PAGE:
Dermatology in practice - 2014


Comment: Learning from patients
Neill Hepburn
pp 3-3
Complaints from patients have been dominating my life for the past few weeks. Following the Keogh Review we have, as a trust, been reviewing and changing our complaints processes. As part of that exercise, I have ‘signed off’ many of the complaints about medical care. I have also spoken to, and met, many of the complainants. What a thoroughly humbling and educational time it has been! Reading Nicholas Collier, Faisal Ali and John Lear’s article on HIV, I recalled the last complaint made about me personally. I had failed to test a man with severe idiopathic pruritus for HIV. While I could be ‘defensive’ and point out that he had been very selective in the history he had given, it is also true that I should have at least thought of testing him. My index of suspicion had been too low. Patients who itch without an obvious cause are always something of a challenge to me – so that patient’s complaint and the book reviewed on page eight of this issue have both helped me.
Therapy update on HIV and skin disease
Nicholas J Collier, Faisal R Ali and John T Lear
pp 4-8
Skin disease is highly prevalent in patients with HIV and causes significant morbidity through severe symptoms, as well as stigmatising, disfiguring lesions. It is associated with mortality, either as a manifestation of generalised conditions or, less commonly, due to a primary cutaneous disorder. Early treatment of HIV infection provides near normal life expectancy; however, currently an estimated 24% of HIV-infected people are undiagnosed in the UK, with 47% presenting as a late diagnosis (CD4+ cell count <350 mm3). The integumentary system provides a window to immune function, enabling detection of derangement, therefore facilitating earlier diagnosis. Although some HIV-associated skin diseases may present pathognomonically, many do not. Thus, clinicians must adopt a low threshold of suspicion of HIV, particularly in conditions that are atypical, severe, occur in combination or are recalcitrant to treatment. Antiretroviral treatment has improved life expectancy and reduced opportunistic infections while newer medications have improved side effect profiles; however, adverse drug reactions are common and awareness of drug interactions is vital. This review aims to provide a brief overview of HIV-associated skin disease with a focus on cutaneous infections, inflammatory diseases and adverse drug reactions.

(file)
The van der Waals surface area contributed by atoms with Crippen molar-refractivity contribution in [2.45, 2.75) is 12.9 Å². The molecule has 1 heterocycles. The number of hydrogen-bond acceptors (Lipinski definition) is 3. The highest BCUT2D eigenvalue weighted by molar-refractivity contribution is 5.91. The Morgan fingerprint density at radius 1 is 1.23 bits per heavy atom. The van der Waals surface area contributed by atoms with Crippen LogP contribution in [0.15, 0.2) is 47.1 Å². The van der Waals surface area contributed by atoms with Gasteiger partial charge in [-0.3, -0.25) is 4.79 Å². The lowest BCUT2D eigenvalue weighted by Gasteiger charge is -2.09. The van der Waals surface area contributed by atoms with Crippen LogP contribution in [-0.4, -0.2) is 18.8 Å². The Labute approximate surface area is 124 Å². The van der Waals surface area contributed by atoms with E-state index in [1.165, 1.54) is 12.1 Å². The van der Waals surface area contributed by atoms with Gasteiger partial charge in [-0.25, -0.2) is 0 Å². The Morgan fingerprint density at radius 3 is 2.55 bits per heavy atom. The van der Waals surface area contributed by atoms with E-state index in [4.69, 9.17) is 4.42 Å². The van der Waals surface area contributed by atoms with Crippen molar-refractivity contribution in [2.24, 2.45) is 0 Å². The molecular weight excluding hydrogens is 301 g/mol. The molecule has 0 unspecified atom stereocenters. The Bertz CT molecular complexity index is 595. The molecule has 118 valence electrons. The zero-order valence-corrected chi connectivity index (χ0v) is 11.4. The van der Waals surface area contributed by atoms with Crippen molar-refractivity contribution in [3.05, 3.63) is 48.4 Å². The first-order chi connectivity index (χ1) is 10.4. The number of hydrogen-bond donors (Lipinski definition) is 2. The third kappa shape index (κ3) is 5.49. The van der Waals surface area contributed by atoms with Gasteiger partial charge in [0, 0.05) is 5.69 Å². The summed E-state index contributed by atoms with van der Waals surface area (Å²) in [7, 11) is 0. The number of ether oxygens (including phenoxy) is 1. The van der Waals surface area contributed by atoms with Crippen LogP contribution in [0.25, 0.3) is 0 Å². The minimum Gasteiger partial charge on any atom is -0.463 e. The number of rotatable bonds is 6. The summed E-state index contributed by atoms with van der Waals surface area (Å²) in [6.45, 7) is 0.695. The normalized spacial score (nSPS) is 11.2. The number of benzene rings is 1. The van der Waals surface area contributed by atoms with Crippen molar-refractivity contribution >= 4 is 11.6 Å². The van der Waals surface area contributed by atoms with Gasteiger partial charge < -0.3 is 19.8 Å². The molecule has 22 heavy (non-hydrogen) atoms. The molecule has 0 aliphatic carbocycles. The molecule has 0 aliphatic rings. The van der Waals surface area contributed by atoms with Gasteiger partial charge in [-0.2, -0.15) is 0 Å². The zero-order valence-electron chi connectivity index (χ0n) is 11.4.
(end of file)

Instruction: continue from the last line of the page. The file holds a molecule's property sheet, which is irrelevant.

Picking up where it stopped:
A non-surgical approach to non-melanoma skin cancer – part 1
Sweta Rai and Stephen Keohane
pp 10-13
Non-melanoma skin cancer (NMSC) is the most common form of skin cancer in the UK, with 99,549 cases registered in 2010 alone. Of these cases, 56% were male and 44% were female, giving a 13:10 male-to-female ratio. The true incidence of NMSC in the UK remains unknown because robust registry data are not available and many NMSCs treated in both the public and private sectors are not recorded. It is estimated that 30–50% of basal cell carcinomas (BCCs) and around 30% of squamous cell carcinomas (SCCs) are unrecorded. Although NMSC causes little mortality, it can cause significant morbidity if either detection or treatment are delayed. Therefore, both timely recognition and appropriate management of NMSC are important to prevent disfigurement and preserve function. This should also decrease the associated financial burden on the NHS. In this first part of a two-part article, we give an introduction to NMSC, outlining primary and secondary prevention and describing some emerging therapies for the most common forms of NMSC. In the second part, we will examine in more detail the emerging non-surgical therapies for actinic keratosis (AK), BCC and SCC.